But because air quality — like climate change — is such a vast issue that requires policy changes from all fronts, Mendenhall said for years it has felt no matter what she does, it hasn’t ever been enough.

So she took another leap, this time into politics. In 2014, Mendenhall was elected to the Salt Lake City Council’s east-side District 5 seat to represent areas including the Central 9th, East Liberty Park, Liberty Wells, Ballpark and Wasatch Hollow neighborhoods. At the time, Mendenhall said, she didn’t see herself as a “viable candidate,” as a mother of two children and no “big bank account.”

“But I learned pretty quickly when I decided to jump in, those are not the signifiers of a good candidate,” Mendenhall said. “The work ethic I have and the love for people and the willingness to show up time after time to conversations was really what drove voters to support me, I think.”

On the campaign trail

T-minus five days until ballots would hit mailboxes, Mendenhall huddled at a cluttered table in the back of a Sugar House storefront that doubled as a storage area, reaching over a box of Einstein’s bagels as she chatted with a group of campaign staffers — all either in their 20s or about to turn 20.

Above them, hanging from the wall, was a tattered campaign sign from one of Mendenhall’s past City Council races, cracked and faded from the elements.

The field director, Luigi Guadarrama, 23, sat next to Mendenhall, giving other field campaigners a pep talk as they were getting ready to go knock on doors for votes.

“This election is literally in your hands,” Guadarrama said, urging Mendenhall’s staffers to prioritize “self-care” as Election Day approached.

Mendenhall, smiling, quipped: “Are you talking to me?”

“Yes, especially you,” he said.

Mendenhall, earlier that morning, laughed about forgetting to eat amid the chaos of campaigning, rushing from event to event and prepping for debates. But she and Guadarrama urged her young staffers as the campaign approached the finish line to dig in, stay focused, but drive home what Mendenhall has urged them to do from day one: Be kind.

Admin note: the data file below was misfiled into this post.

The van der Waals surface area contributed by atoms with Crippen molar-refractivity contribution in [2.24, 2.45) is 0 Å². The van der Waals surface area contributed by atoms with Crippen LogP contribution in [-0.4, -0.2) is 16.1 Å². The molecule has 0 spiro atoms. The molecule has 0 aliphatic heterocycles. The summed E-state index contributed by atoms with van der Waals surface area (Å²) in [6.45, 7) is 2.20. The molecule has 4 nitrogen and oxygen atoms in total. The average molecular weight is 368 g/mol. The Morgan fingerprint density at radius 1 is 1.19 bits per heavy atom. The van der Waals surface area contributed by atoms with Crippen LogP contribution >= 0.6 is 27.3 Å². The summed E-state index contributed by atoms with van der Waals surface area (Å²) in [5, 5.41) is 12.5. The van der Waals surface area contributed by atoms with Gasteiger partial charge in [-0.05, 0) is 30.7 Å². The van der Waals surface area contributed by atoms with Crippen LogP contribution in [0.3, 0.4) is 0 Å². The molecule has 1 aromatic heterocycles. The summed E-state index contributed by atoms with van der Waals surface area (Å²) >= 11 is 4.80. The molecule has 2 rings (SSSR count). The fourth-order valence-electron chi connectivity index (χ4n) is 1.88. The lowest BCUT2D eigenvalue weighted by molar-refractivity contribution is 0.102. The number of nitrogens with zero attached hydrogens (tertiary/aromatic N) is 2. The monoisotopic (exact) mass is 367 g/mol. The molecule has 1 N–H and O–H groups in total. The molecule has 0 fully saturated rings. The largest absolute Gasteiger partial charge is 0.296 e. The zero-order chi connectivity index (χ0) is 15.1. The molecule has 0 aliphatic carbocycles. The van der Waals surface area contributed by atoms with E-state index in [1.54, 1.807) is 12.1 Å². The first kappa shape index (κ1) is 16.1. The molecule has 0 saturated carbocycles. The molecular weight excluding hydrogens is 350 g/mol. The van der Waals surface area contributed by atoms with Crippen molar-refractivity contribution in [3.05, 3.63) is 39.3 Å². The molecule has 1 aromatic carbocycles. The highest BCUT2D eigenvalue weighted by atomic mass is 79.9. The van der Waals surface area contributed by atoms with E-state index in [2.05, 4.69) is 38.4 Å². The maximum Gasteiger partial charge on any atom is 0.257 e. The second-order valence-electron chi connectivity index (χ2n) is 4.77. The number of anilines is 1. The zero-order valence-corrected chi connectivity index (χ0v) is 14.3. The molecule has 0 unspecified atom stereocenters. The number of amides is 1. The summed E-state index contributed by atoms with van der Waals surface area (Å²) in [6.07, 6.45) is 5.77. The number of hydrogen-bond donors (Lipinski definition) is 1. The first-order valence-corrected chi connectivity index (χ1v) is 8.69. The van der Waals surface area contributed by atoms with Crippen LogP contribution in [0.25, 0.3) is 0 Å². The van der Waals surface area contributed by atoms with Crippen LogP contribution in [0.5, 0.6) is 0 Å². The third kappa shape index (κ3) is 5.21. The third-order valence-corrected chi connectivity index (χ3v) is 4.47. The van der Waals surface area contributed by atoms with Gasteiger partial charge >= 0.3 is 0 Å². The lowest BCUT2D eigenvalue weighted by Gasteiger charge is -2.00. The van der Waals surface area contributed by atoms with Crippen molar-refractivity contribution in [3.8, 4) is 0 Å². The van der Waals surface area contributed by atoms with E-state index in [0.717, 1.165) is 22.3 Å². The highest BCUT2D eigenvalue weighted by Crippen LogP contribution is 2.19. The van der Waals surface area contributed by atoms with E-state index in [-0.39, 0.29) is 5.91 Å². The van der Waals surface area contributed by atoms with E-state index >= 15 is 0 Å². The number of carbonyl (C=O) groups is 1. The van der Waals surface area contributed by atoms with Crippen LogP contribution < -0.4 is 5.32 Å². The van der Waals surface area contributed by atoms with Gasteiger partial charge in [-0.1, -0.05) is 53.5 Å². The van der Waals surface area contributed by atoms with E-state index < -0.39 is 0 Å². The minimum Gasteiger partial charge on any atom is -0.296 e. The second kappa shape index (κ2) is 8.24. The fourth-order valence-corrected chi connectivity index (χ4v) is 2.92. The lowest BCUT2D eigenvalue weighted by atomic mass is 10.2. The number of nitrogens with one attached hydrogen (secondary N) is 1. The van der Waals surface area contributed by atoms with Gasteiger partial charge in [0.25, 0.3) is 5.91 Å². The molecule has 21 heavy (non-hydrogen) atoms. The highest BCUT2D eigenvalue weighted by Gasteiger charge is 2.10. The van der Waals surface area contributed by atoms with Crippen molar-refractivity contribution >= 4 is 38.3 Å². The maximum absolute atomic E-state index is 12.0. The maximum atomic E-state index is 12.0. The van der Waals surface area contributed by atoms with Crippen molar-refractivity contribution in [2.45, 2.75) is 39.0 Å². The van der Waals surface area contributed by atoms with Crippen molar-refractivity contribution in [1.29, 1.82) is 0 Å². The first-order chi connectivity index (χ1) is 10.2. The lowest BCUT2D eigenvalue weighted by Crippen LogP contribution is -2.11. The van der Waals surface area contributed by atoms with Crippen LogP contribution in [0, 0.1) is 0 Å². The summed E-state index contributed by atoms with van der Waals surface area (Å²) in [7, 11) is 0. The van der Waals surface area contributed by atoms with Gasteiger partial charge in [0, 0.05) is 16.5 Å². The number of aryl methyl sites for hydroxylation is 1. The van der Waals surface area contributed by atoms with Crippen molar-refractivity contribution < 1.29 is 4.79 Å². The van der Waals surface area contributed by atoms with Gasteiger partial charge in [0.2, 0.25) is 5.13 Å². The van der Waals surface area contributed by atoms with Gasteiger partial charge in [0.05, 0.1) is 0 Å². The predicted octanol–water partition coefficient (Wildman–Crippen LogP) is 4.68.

“You know that when it gets intense that people get uglier, and I want us to continue to consciously up the love. Even when we get more stressed and we’re working harder and there’s more attacks, we up the love, over and over and over, with intention,” she said. “Let’s not let the stress take apart what we’ve worked so hard with intention to build.”

Kindness and love has been a major theme of Mendenhall’s campaign, said staffer Gabby Romney. “I have no doubt that Erin loves us,” she said. “She’s showed us that from day one.”

Later that morning, within moments after Mendenhall arrived at a meet-and-greet event at a Salt Lake County senior housing complex, City Plaza Apartments for Seniors, she was greeted by Michael Bridgeman, urgently apologizing to her.

When a confused Mendenhall asked why, Bridgeman jokingly said, “I ruined your image,” opening a notebook to show her a hand-drawn photo of her. Mendenhall, putting her hand over her heart, gasped and smiled, taking the drawing as he handed it to her.